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In the photo with me is my closest friends Alex and Nate. Alex was also a member of the same birthright trip that I went on. Since going on birthright, Shabbat has developed a different meaning to me. Shabbat is truly a day of rest and relaxation. It is the kind of day that everyone could use once a week. What I began to realize after my trip was that Shabbat is so important due to the busy lifestyle that we live. I know at school I am constantly pounded with homework, tests, and other assignments. Having one day of relaxation a week could make a huge difference in my overall stress levels as well as my overall happiness. The dedication that the Jews in Israel have to Shabbat is amazing. Everything is closed, phones are away, and life is all about enjoying the natural world. For a day each week, there is peace. Peace is what everyone should have once a week. Such relaxation and rest is healthy and essential to beginning the upcoming week. A calm and unstressed mind can spawn new and innovative ideas much better than a cluttered, tense mind. In the future, I would like to try to take more steps toward celebrating Shabbat every week. To me Shabbat is a necessity. It is a time to celebrate a hard worked week by taking a day off. If enough people celebrated Shabbat I think that happiness levels would really spike. Without a day off people go crazy. Shabbat in a good way forces you to relax. With my new respect for this weekly occurrence, I hope to incorporate more aspects of Shabbat into my lifestyle.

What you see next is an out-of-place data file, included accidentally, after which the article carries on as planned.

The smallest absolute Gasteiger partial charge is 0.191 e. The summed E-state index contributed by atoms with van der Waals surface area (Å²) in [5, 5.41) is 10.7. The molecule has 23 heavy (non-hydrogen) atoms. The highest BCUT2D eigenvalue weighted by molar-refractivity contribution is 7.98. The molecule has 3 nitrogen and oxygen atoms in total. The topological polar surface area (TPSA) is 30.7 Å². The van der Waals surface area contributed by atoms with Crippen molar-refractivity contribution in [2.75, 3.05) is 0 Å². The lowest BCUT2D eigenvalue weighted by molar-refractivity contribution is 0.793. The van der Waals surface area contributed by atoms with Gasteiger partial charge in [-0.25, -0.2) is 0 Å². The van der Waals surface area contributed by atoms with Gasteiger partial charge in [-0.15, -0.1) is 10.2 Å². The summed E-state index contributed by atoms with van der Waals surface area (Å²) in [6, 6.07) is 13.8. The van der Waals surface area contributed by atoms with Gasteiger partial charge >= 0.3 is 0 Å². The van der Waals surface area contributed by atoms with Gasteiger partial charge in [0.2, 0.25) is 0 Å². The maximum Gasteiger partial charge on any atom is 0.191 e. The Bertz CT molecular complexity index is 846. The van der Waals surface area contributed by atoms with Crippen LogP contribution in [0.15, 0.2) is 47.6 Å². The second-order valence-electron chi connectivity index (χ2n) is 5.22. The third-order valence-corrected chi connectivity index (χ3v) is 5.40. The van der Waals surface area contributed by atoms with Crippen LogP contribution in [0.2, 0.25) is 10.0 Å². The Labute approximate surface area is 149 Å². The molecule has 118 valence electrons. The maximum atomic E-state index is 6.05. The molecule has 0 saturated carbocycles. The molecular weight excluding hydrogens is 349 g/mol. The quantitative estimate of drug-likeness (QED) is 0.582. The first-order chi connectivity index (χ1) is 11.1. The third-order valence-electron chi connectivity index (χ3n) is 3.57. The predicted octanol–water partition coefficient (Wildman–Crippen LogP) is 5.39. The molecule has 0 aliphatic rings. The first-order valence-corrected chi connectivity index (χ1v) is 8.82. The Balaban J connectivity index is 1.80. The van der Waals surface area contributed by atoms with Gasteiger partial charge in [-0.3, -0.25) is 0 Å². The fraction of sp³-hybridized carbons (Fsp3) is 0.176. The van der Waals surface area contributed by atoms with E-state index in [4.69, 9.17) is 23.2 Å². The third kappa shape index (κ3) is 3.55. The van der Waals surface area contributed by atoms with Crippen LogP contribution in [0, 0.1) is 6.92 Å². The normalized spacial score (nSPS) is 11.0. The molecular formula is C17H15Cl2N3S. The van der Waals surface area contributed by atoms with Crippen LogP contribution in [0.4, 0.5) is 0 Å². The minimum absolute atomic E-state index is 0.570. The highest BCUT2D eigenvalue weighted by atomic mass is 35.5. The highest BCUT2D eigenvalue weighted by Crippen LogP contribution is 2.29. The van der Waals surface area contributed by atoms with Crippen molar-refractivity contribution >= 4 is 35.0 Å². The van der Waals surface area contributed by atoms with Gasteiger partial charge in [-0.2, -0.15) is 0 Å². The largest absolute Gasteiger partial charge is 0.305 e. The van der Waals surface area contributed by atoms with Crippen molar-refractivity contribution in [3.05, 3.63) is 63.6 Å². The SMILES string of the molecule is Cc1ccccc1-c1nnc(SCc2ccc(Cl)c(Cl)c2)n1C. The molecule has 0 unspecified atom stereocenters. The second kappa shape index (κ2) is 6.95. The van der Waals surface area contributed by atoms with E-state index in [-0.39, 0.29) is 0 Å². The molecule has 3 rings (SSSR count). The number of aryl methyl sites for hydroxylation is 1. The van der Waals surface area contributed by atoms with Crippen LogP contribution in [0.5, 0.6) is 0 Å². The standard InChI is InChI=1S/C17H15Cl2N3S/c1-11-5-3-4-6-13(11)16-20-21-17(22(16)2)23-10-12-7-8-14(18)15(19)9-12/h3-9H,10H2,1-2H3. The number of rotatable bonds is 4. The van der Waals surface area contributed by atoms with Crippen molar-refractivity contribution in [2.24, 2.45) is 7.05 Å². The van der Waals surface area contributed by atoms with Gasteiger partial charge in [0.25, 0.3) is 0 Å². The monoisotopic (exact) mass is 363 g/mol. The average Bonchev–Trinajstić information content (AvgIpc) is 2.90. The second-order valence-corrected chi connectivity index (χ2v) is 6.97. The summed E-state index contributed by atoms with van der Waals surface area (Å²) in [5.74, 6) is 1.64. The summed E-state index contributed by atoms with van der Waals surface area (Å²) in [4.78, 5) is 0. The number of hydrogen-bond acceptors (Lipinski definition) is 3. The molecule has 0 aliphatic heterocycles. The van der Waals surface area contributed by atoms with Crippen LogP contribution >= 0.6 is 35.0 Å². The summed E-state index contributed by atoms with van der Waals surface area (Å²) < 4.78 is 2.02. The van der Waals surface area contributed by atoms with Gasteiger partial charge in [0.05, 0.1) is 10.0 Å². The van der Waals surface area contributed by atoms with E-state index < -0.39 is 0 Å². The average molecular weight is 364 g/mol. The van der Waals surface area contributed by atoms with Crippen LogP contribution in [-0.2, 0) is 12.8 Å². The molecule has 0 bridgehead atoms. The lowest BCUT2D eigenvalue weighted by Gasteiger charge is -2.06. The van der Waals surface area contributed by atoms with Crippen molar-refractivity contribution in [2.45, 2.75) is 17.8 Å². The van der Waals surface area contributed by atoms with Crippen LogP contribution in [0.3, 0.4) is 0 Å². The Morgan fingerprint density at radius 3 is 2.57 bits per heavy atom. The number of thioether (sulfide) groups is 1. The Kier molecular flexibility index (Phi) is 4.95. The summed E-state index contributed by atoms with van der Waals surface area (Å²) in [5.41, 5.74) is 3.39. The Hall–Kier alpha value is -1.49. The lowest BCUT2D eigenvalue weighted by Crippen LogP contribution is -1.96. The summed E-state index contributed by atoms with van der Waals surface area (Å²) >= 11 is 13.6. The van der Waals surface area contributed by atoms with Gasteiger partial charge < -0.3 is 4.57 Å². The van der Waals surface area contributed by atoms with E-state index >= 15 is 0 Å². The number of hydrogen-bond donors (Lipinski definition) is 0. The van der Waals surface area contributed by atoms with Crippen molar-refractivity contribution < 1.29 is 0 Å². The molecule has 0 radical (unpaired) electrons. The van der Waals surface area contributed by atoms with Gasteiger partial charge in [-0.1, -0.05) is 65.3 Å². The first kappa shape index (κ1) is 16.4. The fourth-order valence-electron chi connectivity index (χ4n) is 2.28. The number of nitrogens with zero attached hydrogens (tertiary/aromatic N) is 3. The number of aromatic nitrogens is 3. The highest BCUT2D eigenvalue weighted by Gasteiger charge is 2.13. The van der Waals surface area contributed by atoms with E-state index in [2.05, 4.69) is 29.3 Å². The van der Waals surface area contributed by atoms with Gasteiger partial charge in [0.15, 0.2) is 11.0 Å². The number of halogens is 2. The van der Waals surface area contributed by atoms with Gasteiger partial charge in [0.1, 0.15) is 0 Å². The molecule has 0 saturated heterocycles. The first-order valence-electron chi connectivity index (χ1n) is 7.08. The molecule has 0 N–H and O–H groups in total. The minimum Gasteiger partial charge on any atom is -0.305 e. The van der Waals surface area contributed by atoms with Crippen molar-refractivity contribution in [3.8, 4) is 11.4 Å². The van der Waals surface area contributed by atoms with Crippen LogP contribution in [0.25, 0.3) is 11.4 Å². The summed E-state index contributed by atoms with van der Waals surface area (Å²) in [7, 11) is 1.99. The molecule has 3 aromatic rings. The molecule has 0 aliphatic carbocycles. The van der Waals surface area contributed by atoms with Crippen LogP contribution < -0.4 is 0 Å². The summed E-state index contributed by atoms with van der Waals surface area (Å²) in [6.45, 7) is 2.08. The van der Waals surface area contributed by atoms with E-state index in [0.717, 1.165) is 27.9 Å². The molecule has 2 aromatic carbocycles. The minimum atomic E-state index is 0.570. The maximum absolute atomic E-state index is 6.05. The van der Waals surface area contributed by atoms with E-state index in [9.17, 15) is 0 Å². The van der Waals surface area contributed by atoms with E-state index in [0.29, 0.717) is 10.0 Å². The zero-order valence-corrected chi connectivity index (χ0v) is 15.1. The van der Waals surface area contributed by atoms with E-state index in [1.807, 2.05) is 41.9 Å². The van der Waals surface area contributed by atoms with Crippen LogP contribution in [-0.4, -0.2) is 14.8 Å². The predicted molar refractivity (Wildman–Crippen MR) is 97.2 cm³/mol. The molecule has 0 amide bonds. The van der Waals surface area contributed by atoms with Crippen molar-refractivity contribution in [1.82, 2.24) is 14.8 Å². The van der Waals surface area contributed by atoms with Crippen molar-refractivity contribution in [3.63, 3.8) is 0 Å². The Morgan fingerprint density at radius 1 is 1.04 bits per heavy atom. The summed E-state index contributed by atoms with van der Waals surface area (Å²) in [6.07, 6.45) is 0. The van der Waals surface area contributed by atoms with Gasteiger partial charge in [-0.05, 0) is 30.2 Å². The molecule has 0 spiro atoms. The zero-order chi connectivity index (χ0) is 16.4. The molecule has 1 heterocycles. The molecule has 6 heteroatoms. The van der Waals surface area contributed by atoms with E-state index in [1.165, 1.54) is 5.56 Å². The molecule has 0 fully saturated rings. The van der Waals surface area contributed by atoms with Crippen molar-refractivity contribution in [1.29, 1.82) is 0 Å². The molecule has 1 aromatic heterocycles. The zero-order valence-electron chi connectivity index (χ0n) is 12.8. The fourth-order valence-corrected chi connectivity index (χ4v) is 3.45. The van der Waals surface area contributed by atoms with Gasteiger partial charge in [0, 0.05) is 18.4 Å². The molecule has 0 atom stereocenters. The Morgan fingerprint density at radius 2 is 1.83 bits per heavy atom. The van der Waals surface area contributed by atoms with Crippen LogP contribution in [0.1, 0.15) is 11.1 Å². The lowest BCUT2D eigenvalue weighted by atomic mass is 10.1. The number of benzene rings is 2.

Answered by Meor Maryland's Rabbi Koretzky 1. Since you’ve taken multiple birthright trips, what do you find original and fascinating that makes every experience different? A: The people. Each time I see the country through the lenses of a new group of unique students. 2. What would it mean to you as a trip organizer to bring the soldiers back to America? From my understanding, Meor Maryland hasn’t won this competition under your supervision yet. A: We actually have won before, the first time they had the competition. We came in a close second the next two times. It would be awesome to win again, to bring these soldiers to our homes and bring the group back together for such a special purpose. 3. What is your favorite part about the every day Israeli lifestyle (etc customs, traditions, food, leisure)? A: I love the closeness and openness of the people. 4. What about Israel or the Jewish religion would you change if you could pick something? This change doesn’t represent something that you think is wrong or bad about the culture. It is simply something that you might think is grey area or a custom you think could be performed differently. A: A bit too much beurocracy at times in the Holy Land. 5. What is your favorite place to visit in Israel? If you do not have a favorite place/site, then which places/sites are your favorites to go to? A: Jerusalem. Duh. 6. If you could make one Israeli custom or tradition a daily routine in American society what would it be? This could be something religious, lifestyle related, or really just anything? A: Give America that unique sense of family, that pulsating, alive vibe that I only feel there. 7. What is one place or activity that you think should be a future place, site, or activity that should be emphasized on future birthright trips? A: I can’t think of one place, I just think it’s critical that people go BACK to explore the land and the heritage more deeply. 8. In your opinion, what scenery is the most dazzling to see in Israel? This could be Masada, Ben Gurion’s grave, or even a site we didn’t visit. A: I love the lush environs of the north, and also the vast desert landscapes of the south – like at Sde Boker (Ben Gurion’s grave). If I had to pick somewhere to stay long term though, other than Jerusalem, it would be the north. 9. What food that is more typical to the Israeli diet do you wish would be served more often with American meals? A: I’ll go with your answer – vegetables 10. What tradition of Judaism do you think would be beneficial if it were a common part of American culture? A: A focus on truth as an objective virtue, as opposed to a relativistic ethic. But that’s a deep answer with too much to develop for a short response.

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